Radon is believed to be second only to smoking as the major cause of lung cancer in the United States, causing between 7,000 and 30,000 deaths annually according to EPA (U.S. Environmental Protection Agency). The link between radon and lung cancer in uranium miners was documented in the early 1950s, but it did not become known that harmful concentrations of radon could occur in buildings until 1984 when a home in eastern Pennsylvania was found to have radon concentrations as high as in some mines. Upon further study several homes in this area and in adjacent New Jersey were found with very high concentrations of radon. Pilot tests in other parts of the United States revealed many other areas in which radon concentrations were very high.
Radon-222 is a colorless, odorless gas that is one of the intermediate products of the radioactive decay of uranium-238, which occurs in varying amounts in all rocks and soils. Radon concentration is usually expressed in picocuries per liter (pCi/L) in the United States. One picocurie is a radioactive decay rate of about 2.2 nuclear disintegrations per minute. The average concentration of radon in outside air is about 0.4 pCi/L, which is equivalent to the concentration of radon required to produce about one nuclear disintegration per minute per liter of air. Analyses of lung cancer death rates of miners exposed to high radon concentrations indicate that radon concentrations of 4 pCi/L or more may be cause for concern. It is estimated that radon will cause between one and five lung cancer deaths per 100 people living for 70 years in houses with 4 pCi/L radon. EPA recommends remedial action for homes and other inhabited buildings in which radon concentrations are 4 pCi/L or more.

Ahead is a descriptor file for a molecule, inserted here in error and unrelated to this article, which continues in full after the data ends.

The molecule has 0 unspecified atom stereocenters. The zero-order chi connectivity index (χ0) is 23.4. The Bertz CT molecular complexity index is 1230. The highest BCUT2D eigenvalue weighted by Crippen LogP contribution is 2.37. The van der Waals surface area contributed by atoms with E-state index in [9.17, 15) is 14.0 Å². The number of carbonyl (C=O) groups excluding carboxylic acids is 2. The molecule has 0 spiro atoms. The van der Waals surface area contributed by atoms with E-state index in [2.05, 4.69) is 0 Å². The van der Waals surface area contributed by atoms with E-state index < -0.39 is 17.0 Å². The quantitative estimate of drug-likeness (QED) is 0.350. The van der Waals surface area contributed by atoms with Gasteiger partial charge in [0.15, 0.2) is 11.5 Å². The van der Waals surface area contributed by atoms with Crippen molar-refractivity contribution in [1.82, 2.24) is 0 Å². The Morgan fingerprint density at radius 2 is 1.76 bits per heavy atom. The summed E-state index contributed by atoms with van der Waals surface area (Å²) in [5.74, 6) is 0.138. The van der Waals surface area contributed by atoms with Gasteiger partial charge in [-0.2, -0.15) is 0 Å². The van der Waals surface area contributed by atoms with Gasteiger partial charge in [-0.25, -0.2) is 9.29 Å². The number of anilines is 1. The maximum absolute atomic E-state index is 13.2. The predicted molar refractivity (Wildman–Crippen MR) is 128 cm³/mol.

In February 1989 NBMG began a pilot study to determine the importance of radon as a health hazard in Nevada communities and to determine the relationships between indoor radon concentration and local rock and soil types. Preliminary results of this study, which were presented in the Summer 1989 issue of Nevada Geology, indicated that radon did pose a potential health hazard to Nevadans and more detailed study was required. NBMG continued its studies of radon on a broader scale in 1990 with the aid of EPA grants administered by NDOH (Nevada Division of Health); these studies are still in progress.
Preliminary results of the expanded 1990 studies were reported in the Winter 1990 issue of Nevada Geology and, in 1994, a detailed report of all NBMG radon studies up through 1993 was published in NBMG Bulletin 108, Radon in Nevada. Portions of this bulletin are summarized in the following sections.
In addition to the screening survey of 1989, NBMG conducted three surveys of radon in indoor air: a statewide random survey in 1990-91, a more intensive survey of eight selected communities in 1992, and a survey of state office buildings in Reno/Sparks and Carson City in 1992-93. The numbers of measurements and summarized results of these surveys are presented in table 1.